Family Caregiving is a Rite of Passage

We meet many family caregivers in our Mindful Caregiver Education courses. Apart from being in the role, what unites most people who join us is the struggle caregiving presents in their already busy lives. For many caregivers, particularly those who are in high strain situations, caring for a loved one can negatively impact physical and emotional well-being. Our courses focus on teaching emotional skills that help mitigate the negative impacts of caregiving.

Caregiving can be deeply rewarding; however, it can also cause intense suffering in one’s life. Many of the caregivers we meet are caring for parents, children, and/or spouses while working full-time jobs. Many have reached a point of overwhelm and even hopelessness. I have found that it can be helpful to reframe the caregiving experience as an initiation or rite of passage.

Rites of passage mark a particular transition in one’s life. It is a doorway that is entered to pass from one stage of life into another. Every culture around the world has some form of rite of passage. When the French ethnographer, Arnold Van Gennep, studied rites of passage in various cultures, he found a common pattern. Rites of passage or initiation rites always follow three stages; severance, threshold, and incorporation. We can identify these stages when we look at caregiving through the lens of rites of passage.

Family caregiving often separates the caregiver from his or her usual activities and extended community. Over time there is a distancing from the life the caregiver once knew, a severance in fact. We see this with elder caregivers caring for a spouse. Social isolation is a common issue faced by family caregivers. Often, the demands of the role get in the way of healthy socializing. Many of the caregivers I have met feel that their friends either do not understand the demands of caregiving or do not want to hear about it. Often, when a caregiver wants to step away to socialize, it can be challenging to find coverage to care for their loved one.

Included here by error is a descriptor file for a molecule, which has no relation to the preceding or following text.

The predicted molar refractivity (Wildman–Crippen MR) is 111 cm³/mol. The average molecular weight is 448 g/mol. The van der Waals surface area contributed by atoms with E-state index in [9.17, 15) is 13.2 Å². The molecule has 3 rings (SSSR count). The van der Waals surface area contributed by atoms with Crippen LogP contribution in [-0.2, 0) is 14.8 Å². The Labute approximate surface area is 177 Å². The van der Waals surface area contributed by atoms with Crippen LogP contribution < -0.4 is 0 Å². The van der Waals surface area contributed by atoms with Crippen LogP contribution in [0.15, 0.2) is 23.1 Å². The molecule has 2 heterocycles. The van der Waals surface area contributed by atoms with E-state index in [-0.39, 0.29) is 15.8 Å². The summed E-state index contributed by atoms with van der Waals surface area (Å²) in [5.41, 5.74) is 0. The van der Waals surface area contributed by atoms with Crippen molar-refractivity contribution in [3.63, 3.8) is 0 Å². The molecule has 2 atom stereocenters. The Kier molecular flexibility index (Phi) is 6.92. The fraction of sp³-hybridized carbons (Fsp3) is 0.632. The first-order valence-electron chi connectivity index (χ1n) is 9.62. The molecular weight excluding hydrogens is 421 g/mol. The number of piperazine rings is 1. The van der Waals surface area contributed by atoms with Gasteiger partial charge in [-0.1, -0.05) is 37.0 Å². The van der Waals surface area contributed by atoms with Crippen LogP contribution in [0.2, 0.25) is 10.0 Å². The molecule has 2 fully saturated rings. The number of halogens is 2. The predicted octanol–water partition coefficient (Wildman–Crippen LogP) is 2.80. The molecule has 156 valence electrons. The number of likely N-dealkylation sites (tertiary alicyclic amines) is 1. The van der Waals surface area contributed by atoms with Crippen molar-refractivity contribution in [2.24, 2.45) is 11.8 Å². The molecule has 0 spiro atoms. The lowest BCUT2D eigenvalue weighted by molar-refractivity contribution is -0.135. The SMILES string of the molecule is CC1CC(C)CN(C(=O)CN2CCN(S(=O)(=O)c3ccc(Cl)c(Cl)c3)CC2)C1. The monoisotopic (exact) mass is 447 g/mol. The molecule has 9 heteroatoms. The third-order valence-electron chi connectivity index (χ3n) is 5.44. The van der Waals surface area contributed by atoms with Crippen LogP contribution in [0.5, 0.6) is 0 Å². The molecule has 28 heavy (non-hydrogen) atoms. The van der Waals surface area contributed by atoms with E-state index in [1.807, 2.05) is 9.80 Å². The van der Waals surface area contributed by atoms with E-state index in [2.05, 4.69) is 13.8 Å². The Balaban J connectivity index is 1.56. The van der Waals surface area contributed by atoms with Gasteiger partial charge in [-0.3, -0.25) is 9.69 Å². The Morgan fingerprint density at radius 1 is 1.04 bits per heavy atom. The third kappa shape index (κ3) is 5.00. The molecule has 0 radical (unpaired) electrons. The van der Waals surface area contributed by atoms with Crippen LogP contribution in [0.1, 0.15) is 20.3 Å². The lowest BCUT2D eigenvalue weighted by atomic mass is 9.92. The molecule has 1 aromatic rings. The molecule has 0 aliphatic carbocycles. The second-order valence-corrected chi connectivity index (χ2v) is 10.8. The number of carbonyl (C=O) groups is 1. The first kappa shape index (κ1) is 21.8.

While lonely and even problematic, the severance that takes place supports the transformation that is characteristic of the second phase, the threshold phase. Whether it is welcomed or not, caregiving changes the caregiver. The role asks a lot of us, and the more we give, the more we grow and are changed.

In traditional rites of passage, the threshold phase always entails an experience of suffering or an ordeal. Whether we look at the Native American vision quest, tattooing in the Philippines, the walkabout in Australian Aboriginal culture, or lion hunting among the Masai, the ordeal takes the initiate to the edge of their strength and resources. We find, the greater the suffering that takes place, the more profound the transformation. Initiation rites have always marked one’s taking of a new place in the community.

Surviving the threshold phase means the return to one’s community or entrance into the incorporation phase. It is not possible to pass through the threshold phase of initiation without gaining some positive outcome, perspective, or gift. Such gifts are not for the initiate to keep. The learnings must be shared with one’s community for the sake of its survival. This is how tribal communities have evolved.

Through the challenging circumstances of caregiving, important lessons are learned. The hard-won lessons of caregiving should be shared with others who also will someday be called upon to care for a loved one. Sadly, many family caregivers find themselves thrust into the role with little or no preparation. A wise one who has been in the role can be an essential source of support and inspiration to new caregivers.

At Zen Caregiving Project, we believe in the importance of building strong emotional skills to manage stress and enhance well-being. We also recognize the usefulness of having strong caregiver role models. We know caregiving can be difficult and can even feel impossible at times; this is natural. The mindfulness-based practices we teach to caregivers do make a difference. However, nothing can take away all the difficulties caregivers will experience. Knowing that one’s challenge and sacrifice is an essential part of life helps us see that suffering can be a gateway to a new stage of life in which our experience and wisdom may be of benefit to others. Learning from those who have been in the role is how we will meet the growing demand for family caregiving in our society.